This week the Wisconsin State Assembly passed a bill that would provide an opportunity for local communities to challenge race-based mascots.
When the Assembly held a hearing on the bill back in March 2009, we blogged about why we testified in support of the bill. And when the Senate also heard an overwhelming number of supportive testimonies, we tweeted live from the hearing. The ACLU of Wisconsin supports this bill because fundamentally this issue is not about the constitutionally protected free speech of students: this bill is about ending the governmental endorsement of discrimination.
We pointed out that nearly 40 public school districts across Wisconsin continue to use nicknames, mascots and logos for their sports teams that are based on race or ethnicity. Nicknames, like Chiefs or Chieftains, Indians, Red Raiders, Redman, and Warhawks, and school-approved mascots and logos have been a common feature at sporting and pep events attended by generations of enthusiastic students.
But this legislation needs to be passed in 2010 because all public schools in Wisconsin are required to provide all students with an adequate, nondiscriminatory education. Race-based nicknames, logos and mascots are inherently discriminatory and shouldn’t be endorsed by a public school.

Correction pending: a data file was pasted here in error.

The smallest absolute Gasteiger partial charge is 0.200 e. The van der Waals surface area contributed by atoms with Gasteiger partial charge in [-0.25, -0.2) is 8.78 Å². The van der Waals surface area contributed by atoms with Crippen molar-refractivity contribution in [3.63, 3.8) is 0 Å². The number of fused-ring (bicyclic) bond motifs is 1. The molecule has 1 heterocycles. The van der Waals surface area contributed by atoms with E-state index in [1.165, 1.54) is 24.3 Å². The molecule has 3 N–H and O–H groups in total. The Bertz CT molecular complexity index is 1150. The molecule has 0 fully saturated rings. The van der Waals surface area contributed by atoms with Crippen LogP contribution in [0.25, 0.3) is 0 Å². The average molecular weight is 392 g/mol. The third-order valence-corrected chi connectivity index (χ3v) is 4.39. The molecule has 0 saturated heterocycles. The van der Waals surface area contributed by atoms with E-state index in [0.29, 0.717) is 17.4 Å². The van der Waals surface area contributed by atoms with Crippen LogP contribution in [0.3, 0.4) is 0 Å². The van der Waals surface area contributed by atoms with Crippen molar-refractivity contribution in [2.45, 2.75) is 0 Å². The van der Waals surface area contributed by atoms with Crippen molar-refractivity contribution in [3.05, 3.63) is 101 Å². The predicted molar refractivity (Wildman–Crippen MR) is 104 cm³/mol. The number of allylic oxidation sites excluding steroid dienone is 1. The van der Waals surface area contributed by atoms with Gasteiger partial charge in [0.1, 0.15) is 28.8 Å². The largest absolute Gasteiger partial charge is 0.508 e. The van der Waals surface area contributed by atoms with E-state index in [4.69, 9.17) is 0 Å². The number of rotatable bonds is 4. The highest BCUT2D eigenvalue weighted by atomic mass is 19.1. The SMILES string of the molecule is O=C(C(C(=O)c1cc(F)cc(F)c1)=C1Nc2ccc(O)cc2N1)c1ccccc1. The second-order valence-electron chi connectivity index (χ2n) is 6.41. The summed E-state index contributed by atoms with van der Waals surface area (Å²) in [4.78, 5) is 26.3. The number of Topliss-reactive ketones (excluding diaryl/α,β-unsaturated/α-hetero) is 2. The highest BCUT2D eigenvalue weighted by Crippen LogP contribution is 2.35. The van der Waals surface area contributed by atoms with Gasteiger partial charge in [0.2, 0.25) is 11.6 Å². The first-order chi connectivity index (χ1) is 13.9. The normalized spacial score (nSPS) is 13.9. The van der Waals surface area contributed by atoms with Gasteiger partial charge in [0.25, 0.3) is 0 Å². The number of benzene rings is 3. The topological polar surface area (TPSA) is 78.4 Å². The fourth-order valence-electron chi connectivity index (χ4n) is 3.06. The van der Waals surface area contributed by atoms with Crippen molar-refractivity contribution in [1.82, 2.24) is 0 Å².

The legislation is also needed because there should be an opportunity for a fair and adequate process for the Department of Public Instruction to review complaints from community members about race-based mascots. The government is responsible for addressing discriminatory practices such as the use of race-based mascots and the Department of Public Instruction is the appropriate agency to mediate local conflict resolution.
Votes on this issue in the Assembly were unusually not split along party lines. Democrats Jorgensen, Krusick, Ziegelbauer and Zigmunt joined mostly Republicans in voting against the bill. Republicans Brooks, Montgomery, Mursau, Rhodes and Van Roy voted in favor of AB 35. We remember how Rep. Rhodes introduced a group of youth from her district who spoke passionately in favor of the bill and what it would do for student equality. It was a great moment for the positive power of student speech for justice.
Now the bill’s future lies in the Senate. The ACLU of Wisconsin urges the Senate and majority leader Decker to have a floor vote as soon as possible.